I’m on the Cody Carnes theme again – nobody asked me, but – so I’ll share some thoughts about the Reds, present and future, and a very few words of prediction about your “Who Dey” Bengals, 2018.
For how many years now, uh, I’ve lost count…the Reds have stumbled to the finish line, irrelevant, the front office totally unaffected by the stark reality of the “the rebuild”.
No one seems to have figured it out, that if you keep doing the same thing year after year you’re bound to end up the same way…year after year!
Look, I wrote in April that there’s not another team in major league baseball that needs a total shakeup like the Reds. And I rest my case now that it’s September. If you go back and read what I said then…I said they’re destined to lose 90 again because their pitching is a unmitigated disaster. And damned if time, and pedigree, hasn’t proved me right.
Look, I know something about baseball, and instinct for it. And I especially have an instinct about pitching.
So…when I see a Sal Romano go out there and make the same mistakes every day; when I see a Tyler Mahle go out there and pretend his stuff outranks his deficiencies; when I see a Homer Bailey go out there and pitch with the clock ticking faster than his fastball; when I’m reminded that the Miami Marlins were willing to give up Anthony Desclafani; when I realize that only Luis Castillo really commands big league stuff among this crew; and when I realize that basically it’s the same group the Reds are counting on for 2019…what makes you believe they won’t lose 90 again next year?
Credit Jim Riggleman, by the way, for taking a bad situation and winning 41 of 78 games in May, June and July. But remember, too, that the Reds were also knocking hell out of the ball in those days, and what goes around comes around. There came a time when they didn’t, when the pitchers needed to shut someone out. But they couldn’t.
As it is now, the Reds starting pitching ranks dead last in the National League in every major category. Which by conventional thinking would lead management to go out and pay for some credible help in the off-season. That would be conventional thinking of course, but the men in the suits are so hung up on the terms “small market”, and “prospect”, that they can’t see convention in this. No, we’ll just bring up another draft choice prematurely, put him through the wringer, and convince the starry-eyed fans they’re having fun at the old ballpark. What’s another fifteen years?
In the meantime Suarez, Perazza, Votto and Scooter will score enough runs again next year to make them tantalizingly close for a couple of months. Chris Welsh and Thom will break out a new book of superlatives, then the inevitable crawl-daddin’ come August when the arms fall off and the bullpen’s tongue hangs out.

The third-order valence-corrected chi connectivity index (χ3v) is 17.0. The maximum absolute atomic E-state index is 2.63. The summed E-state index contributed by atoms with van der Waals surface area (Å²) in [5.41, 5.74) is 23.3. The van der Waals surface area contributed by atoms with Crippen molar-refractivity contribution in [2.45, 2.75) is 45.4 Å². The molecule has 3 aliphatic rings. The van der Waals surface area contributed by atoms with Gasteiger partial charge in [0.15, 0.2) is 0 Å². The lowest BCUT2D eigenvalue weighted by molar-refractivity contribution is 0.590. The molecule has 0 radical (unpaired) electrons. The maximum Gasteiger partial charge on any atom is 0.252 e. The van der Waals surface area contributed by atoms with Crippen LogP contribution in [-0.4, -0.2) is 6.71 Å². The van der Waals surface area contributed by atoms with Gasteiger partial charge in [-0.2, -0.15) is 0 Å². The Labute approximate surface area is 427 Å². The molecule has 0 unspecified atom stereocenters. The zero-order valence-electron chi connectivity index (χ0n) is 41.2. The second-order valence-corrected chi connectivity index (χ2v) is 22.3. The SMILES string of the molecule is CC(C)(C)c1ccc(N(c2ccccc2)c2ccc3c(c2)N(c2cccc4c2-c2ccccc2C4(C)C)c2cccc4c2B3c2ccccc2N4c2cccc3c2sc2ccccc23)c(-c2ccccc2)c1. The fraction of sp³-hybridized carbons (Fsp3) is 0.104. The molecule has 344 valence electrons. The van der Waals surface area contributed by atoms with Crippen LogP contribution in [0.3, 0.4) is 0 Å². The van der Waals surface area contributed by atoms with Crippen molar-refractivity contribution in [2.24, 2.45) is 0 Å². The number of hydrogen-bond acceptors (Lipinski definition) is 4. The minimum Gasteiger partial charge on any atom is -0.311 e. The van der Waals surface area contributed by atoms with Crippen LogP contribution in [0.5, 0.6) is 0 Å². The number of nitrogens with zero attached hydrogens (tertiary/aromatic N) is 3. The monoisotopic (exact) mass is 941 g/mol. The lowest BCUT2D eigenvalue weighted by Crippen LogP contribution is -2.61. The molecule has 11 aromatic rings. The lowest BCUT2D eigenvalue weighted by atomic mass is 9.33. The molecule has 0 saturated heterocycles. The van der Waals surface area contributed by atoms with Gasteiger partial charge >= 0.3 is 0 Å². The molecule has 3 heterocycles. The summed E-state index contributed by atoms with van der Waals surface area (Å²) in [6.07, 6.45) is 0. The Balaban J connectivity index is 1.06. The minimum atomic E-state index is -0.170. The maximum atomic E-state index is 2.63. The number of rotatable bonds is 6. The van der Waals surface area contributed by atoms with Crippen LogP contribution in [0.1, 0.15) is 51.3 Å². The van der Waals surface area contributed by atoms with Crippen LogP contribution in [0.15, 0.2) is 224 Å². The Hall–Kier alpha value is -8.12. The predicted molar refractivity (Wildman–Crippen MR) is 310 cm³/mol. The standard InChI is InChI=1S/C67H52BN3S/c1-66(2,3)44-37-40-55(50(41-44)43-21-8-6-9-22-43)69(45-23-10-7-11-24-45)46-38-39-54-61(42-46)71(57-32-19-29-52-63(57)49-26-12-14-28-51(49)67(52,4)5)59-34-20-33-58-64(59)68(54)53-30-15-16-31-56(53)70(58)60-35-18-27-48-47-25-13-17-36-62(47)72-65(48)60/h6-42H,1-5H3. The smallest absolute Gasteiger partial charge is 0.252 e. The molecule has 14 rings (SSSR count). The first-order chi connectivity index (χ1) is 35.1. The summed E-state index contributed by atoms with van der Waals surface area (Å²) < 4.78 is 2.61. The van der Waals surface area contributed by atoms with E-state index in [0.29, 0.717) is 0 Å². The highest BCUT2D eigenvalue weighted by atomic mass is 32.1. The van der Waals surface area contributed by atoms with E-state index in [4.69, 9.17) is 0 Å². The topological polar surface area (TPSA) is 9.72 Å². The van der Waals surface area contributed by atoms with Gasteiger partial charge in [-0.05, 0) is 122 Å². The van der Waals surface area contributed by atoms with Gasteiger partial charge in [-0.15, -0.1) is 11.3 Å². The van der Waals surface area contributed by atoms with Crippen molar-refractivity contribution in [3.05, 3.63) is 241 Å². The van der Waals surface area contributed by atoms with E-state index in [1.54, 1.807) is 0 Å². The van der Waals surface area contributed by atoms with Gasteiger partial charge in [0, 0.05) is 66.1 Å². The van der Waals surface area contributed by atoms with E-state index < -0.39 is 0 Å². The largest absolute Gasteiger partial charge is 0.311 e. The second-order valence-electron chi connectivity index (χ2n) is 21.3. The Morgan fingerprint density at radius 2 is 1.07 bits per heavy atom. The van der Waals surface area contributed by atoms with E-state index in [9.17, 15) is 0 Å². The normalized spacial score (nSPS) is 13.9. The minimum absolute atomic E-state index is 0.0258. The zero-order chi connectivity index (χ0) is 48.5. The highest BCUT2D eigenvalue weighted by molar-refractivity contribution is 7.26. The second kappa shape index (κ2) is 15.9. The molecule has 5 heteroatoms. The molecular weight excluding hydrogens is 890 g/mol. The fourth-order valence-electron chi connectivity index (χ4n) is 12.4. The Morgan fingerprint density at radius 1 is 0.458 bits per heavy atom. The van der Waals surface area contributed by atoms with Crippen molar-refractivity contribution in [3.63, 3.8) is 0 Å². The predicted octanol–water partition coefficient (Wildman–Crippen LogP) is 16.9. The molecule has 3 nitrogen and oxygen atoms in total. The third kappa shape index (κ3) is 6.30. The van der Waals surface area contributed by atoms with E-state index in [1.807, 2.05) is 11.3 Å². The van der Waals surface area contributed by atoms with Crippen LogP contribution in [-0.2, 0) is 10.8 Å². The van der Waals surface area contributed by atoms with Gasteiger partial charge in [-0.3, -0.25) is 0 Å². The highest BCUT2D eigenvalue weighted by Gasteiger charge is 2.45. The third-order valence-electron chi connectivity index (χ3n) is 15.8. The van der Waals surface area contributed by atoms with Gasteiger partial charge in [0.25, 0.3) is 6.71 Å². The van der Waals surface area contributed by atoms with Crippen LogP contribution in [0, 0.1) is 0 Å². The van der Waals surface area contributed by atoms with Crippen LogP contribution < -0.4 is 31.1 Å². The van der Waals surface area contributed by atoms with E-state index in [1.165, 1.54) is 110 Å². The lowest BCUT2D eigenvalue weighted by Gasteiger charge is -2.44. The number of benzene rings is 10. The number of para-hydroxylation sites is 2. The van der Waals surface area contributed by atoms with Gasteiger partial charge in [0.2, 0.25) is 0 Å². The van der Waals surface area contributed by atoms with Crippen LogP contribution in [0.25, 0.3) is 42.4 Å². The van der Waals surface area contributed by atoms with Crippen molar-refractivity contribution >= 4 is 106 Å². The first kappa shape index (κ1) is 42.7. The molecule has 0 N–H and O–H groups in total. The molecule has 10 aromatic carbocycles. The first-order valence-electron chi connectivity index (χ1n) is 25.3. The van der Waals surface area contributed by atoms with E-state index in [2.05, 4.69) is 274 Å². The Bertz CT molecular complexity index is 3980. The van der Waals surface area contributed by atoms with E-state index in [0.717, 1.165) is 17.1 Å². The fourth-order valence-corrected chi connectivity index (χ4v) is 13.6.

But then…to make it interesting they’ll also bring up Nick Senzel, who will show enough to forecast sensation for 2020, because after all, hope springs eternal, and who doesn’t crave the sound of bat meeting baseball come February, regardless of the last five years. All hail the rebuild, eh? Call now to talk to a season ticket representative.
In a perfect world…an upgrade in left, trade Billy Hamilton while he’s worth something, an upgrade in right (could be Jesse Winker), and get Scooter Gennett a new throwing arm. The sidearm sling from second base makes my eyes water to watch. With Suarez, Votto, and Gennett it’s a lineup that you’d like to trust, but they’d better score six; ’cause the arms are gonna’ give up five. So how’s that translate into “wait ‘til next year?”
As for the Bengals…I didn’t watch the game on Sunday, but I did watch some replay. The Colts are awful (Andrew Luck is pretty cool, though, or at least the Andrew Luck story) and the Bengals struggled mightily to play past their old demons and win.
Bottom line, I don’t trust the offense. I don’t think they can run the ball against the teams that say, “no you don’t”. By mid-season I think Andy Dalton will be running for his life again, and Tyler Eifert will be on the physically unable to perform list.
That said, I believe in their defense and some of the new people like Carl Lawson and Sam Hubbard. I think they’ve drafted OK, but eventually even those names will become Bengalized.
Are they better than 7-9? They could be, until they have to play Pittsburgh and games that really matter.
Or when Vontaze comes back from suspension and becomes the annual distraction.
But in reality, the offensive line isn’t good enough, pure and simple. And if they go 8-8 that’s fine for Mike Brown and the marketing department. It’s incentive enough to do it again next year.